9. One of the controversies between the parties is as to whether certain properties, which stand registered in the name of the deceased, were really his properties on the date of his death. According to the accountable person, they had ceased to be his properties, as other had acquired title by adverse possession on those properties. Whether that assertion is true or not, has not been investigated into. The revenue has proceeded on the basis that as the khata of the property stood in the name of the deceased, he must be held to be the owner of that property. It is not a correct approach. It is a notorious fact that at least in the district of South Kanara, khata of the properties stand in the name of the person and the property is in the actual possession of others. That apart, if the contention of the accountable person that third parties and acquired title to these properties by adverse possession is true, the fact that the khata of the properties stand in the name of the deceased does not make them the properties of the deceased for the purpose of the Act or any other purpose. The question whether those properties can be said to have 'passed' within the meaning of section 5 of the Estate Duty Act, has got to be decided on its own merits. That had not been done.
10. The next question, if we may say so, the more important question, is as to how to value the agricultural properties of the deceased. The revenue has valued those properties on the following basis :
11. They first ascertained the gross income of the property in kind, i.e., in terms of murras of rice per year, thereafter determind the value of the same in terms of money and finally capitalised the annual money value determined on the basis of twenty years' purchase.
12. This method does not appear to be in accordance with law.
13. Section 36 of the Act provides that the principal value of any property shall be estimated to be the price which in the opinion of the Controller it would fetch if sold in the open market at the time of the deceased's death. If this section had stood by itself, then probably the method adopted by the revenue could have been justified. But then, section 41 provides that, subject to the provisions of the Act, the value of any property for the purpose of estate duty shall be ascertained by the Controller in such manner and by such means as may be prescribed, and if he authorises a person to inspect any property and to report the value thereof for the purpose of the Act, that person may enter upon the property and inspect it at such reasonable time as may be prescribed.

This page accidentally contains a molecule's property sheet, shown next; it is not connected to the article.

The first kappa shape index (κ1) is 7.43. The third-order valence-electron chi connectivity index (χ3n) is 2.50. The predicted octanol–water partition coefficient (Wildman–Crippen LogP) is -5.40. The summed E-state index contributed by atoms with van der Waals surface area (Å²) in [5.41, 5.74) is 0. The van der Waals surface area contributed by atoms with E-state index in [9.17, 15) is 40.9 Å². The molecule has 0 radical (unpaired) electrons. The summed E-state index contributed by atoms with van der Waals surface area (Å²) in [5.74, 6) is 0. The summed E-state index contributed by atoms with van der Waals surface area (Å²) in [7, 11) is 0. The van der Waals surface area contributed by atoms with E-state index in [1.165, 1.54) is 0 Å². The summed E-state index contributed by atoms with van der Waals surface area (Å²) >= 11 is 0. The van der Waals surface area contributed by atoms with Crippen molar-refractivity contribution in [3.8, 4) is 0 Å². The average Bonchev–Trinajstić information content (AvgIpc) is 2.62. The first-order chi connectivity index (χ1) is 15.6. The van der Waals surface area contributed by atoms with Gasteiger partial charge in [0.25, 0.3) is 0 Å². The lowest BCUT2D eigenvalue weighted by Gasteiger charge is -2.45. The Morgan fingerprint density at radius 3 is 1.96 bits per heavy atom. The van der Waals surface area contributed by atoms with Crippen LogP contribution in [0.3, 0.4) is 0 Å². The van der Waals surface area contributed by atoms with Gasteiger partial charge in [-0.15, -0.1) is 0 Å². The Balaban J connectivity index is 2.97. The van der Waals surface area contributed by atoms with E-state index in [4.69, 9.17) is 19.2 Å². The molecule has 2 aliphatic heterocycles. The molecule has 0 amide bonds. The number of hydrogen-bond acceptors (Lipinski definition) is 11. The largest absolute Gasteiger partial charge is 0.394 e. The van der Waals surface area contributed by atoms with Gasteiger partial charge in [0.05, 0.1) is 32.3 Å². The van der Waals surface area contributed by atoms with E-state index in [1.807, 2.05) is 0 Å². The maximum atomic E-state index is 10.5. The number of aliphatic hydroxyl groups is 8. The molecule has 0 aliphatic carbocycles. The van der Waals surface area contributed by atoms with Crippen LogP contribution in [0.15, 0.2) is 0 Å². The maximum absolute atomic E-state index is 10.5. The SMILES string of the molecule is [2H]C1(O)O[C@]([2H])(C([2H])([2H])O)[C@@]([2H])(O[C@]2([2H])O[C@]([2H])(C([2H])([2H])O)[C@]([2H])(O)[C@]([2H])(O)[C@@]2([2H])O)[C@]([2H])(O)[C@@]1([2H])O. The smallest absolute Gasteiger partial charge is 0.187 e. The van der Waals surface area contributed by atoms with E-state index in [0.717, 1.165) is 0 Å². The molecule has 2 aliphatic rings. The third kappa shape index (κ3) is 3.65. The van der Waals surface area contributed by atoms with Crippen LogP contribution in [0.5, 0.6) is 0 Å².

14. The rule that bears on the subject is rule 14(6). It says :
'In the case of any agricultural land the principal value shall not ordinarily exceed twenty times of the annual value as assessed for the purpose of land revenue.'
15. It may be noted that the proviso to that rule was not in existence at the time of the death of the deceased in this case. Therefore, the revenue could not have taken any assistance from that proviso. All that we have to see whether the agricultural lands of the deceased were valued in accordance with rule 14(6) as it stood at the time of the death of the deceased.
16. The revenue proceeded on the erroneous basis that, as the land revenue in the district of South Kanara had been settled as early as in 1930, the land revenue basis cannot be considered as a correct basis. The fact that survey and settlement had taken pace in most place in India years ago must have been within the knowledge of the rule making authority at the time the Rules were made. But, if in spite of it, the rule in question was framed, that means that the rule making authority wanted that agricultural properties should be valued on the basis of rule 14(6), despite the fact that at the time that rule was made the annual value fixed for the purpose of land revenue was disproportionately small compared to its annual value as on the date the rule was framed. It may be the rule making authority wanted to value agricultural properties at a concessional rate or they wanted a definite basis for its valuation and not to leave that question to the vagaries of the valuers or the assessing authorities, taking into consideration the fact that the agriculturists are mostly illiterate. Hence, it was not open to the authorities under the Act to refuse to adopt the land revenue basis on the sole ground that the annual value of agricultural properties had sharply risen after the survey and settlement. To act otherwise is to ignore the mandate of the rule. According to the accountable person, in the district of South Kanara 1/4th to 1/6th of annual net income was fixed as the land revenue. The correctness of this statement has to be examined by the revenue. Suffice it to say that no case is made out to take the present case out of rule 14(6).
17. For the reasons mentioned above, we hold that the valuation made by the revenue is not in accordance with law. Hence, our answer to the question referred to us is that, on the facts and in the circumstances of the case, the value of the agricultural lands was not properly determined at Rs. 3,00,000, having regard to the relevant provisions of law.
18. The department to pay the costs of this reference. Advocate's fee Rs. 250.